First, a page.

Raven Discussion Guide

Stephanie S. Tolan

Flight of the Raven

Flight of the Raven

by Stephanie S. Tolan


Flight of the Raven, the second volume of a trilogy that began with Welcome to the Ark (1996), is the story of Elijah Raymond, one of four remarkably gifted children gathered together in an experimental group home they have dubbed "the Ark." Sheltered there from a world of ever-growing violence, the children discovered that they were sharing dreams, not only with each other, but with equally unusual children around the world, all of whom believed they had a mission. In the dreams Elijah was always a Raven, connected to, but able to fly far above the others. When the Ark program was discontinued, the mission seemed lost and Elijah ran away.

In this book Elijah is found by a band of environmental terrorists and taken to their mountain hideout, where an actual raven appears and stays always nearby. Living also in the terrorist's compound are Amber and Kenny, the leader's children, who believe, as their father has taught them, that the need for radical change justifies the deaths of innocent people -- deaths they call "necessary losses."

Against his will, Elijah finds himself mentally connected to Amber, and realizes that she, too, is one of what he calls the "Ark kids." Unable to get away from his captors, Elijah discovers that he can shift into "dreamtime," joining his consciousness with that of creatures who must survive in an unforgiving natural world. Gradually, Elijah learns to survive himself and begins to understand that his mission has not been lost. To follow it, he must find a way to take a stand against the ultimate threat posed by the terrorists and help to rescue Amber not only from her father, but from herself.


These topics are designed not for standard literary analysis, but to encourage thinking and the sharing of ideas, feelings and beliefs that may be stirred by reading the book. There are no "right" answers to the questions posed.


  • Charles Landis has taught his children that violence is necessary to make change in a world ruled by governments which can use force against their own citizens. Do you think violence is ever justifiable as a way to achieve positive change?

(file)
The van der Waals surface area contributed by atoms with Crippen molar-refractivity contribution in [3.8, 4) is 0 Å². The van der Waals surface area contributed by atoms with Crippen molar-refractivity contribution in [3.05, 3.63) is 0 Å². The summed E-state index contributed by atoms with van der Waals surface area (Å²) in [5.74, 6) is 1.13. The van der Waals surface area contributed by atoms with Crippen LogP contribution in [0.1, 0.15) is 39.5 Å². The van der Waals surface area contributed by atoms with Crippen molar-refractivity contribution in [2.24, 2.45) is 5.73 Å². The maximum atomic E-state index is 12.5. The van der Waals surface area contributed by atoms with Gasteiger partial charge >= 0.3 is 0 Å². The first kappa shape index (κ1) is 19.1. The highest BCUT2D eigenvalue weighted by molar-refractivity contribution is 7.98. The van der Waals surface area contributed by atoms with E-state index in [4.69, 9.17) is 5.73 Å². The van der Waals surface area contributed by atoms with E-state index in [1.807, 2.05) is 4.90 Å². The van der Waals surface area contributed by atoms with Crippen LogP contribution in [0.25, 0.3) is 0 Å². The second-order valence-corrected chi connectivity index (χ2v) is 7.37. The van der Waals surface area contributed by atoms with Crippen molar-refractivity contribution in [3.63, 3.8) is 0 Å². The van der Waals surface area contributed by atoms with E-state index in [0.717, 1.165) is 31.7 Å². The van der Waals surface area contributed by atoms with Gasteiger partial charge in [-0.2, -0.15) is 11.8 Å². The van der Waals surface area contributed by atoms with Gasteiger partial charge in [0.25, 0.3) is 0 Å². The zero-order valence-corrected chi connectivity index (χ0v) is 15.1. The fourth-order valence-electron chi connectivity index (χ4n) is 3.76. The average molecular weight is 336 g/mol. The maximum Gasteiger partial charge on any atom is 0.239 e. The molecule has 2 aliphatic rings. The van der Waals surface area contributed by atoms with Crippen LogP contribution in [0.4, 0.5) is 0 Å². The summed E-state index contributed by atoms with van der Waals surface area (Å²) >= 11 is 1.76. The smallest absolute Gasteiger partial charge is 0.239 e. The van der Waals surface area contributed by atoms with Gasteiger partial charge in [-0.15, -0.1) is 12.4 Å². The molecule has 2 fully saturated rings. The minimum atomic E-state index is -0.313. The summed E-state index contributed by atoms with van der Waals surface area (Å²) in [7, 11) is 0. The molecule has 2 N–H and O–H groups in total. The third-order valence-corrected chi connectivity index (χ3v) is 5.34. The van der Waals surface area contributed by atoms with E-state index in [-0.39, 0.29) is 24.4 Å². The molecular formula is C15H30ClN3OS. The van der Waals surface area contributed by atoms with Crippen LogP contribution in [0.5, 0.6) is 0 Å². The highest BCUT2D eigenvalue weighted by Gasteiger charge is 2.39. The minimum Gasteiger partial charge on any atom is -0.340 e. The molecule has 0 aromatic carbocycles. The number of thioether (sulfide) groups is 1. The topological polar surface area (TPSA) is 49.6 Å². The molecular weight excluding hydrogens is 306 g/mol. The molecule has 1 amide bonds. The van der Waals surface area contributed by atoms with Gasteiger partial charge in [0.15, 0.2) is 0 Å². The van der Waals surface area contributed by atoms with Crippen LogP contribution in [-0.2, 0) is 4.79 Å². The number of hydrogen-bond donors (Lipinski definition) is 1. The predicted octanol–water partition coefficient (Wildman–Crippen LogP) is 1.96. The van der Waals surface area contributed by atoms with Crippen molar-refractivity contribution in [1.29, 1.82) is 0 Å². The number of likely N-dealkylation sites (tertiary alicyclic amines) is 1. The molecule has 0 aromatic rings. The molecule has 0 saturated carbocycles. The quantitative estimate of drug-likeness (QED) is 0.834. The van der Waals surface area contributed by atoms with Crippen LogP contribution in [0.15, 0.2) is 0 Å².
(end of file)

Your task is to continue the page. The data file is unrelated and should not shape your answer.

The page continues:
• Originally, Charles Landis used nonviolent methods to try to protect the environment. He changed his tactics only after his wife and brother were shot in a confrontation with the police. Does this make the government in any way responsible for his use of violence?

  • Do you see any connection between terrorist tactics and warfare? What do you see as the major differences? What goals do you think each can achieve?  

  • Are weapons of biological warfare or terrorism worse than conventional weapons?  

  • Do you think real terrorists, like the fictional Charles Landis, believe that their actions are justified and that their goals are positive?  

  • Charles Landis has taught his children that the loss of individual lives ("necessary losses") is acceptable in service to a larger moral cause.  How do you think this theory fits with his reaction to the deaths of his wife and brother?


  • Many indigenous cultures around the world share a belief that certain individuals (who may be called shamans or medicine people) can interact with animal spirits and travel in realities other than our standard three dimensional reality. Do you think that might be possible, or would you agree with those people who call such beliefs superstition?  

  • Some contemporary scientists believe that consciousness exists throughout the universe, that everything shares some aspect of a kind of universal mind. Do you think we might ever have a scientific explanation for the sorts of telepathic connections the Ark children experience?  

  • Have you ever had experiences that don't fit well into our normal beliefs about the limitations of our minds? Have you ever had a dream that later proved true? If so, did your dream predict something important, or something minor?

 Novels can help us think about our lives and our world in new ways. –ST


Elijah comes to feel a strong connection to Amber and Cassie and some members of the Free Mountain Militia. Do you think it's necessary for people to feel themselves a part of a family or group or community?


Flight of the Raven, like Welcome to the Ark, is a work of fiction. All of the characters are invented. However, they are based on real people, and many of the unusual things they can do with their minds are things that real people report being able to do.  After Welcome to the Ark was published, I heard from a group of young people who said they had been dreaming the same dreams as Elijah, Miranda, Doug, Taryn and the other children they connected with around the globe.

Elijah's "Dreamtime" is based on reports many people have made on their experiences of sharing consciousness with animals and on the shapeshifting methods of indigenous people and those in our culture who study their abilities and philosophies. In fiction we are not limited to what has been scientifically verified. Imagination can take us into realms well beyond science. It's important to remember that we have yet to understand imagination itself.

Copyright 2001, Stephanie S. Tolan

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Last modified: March 05, 2007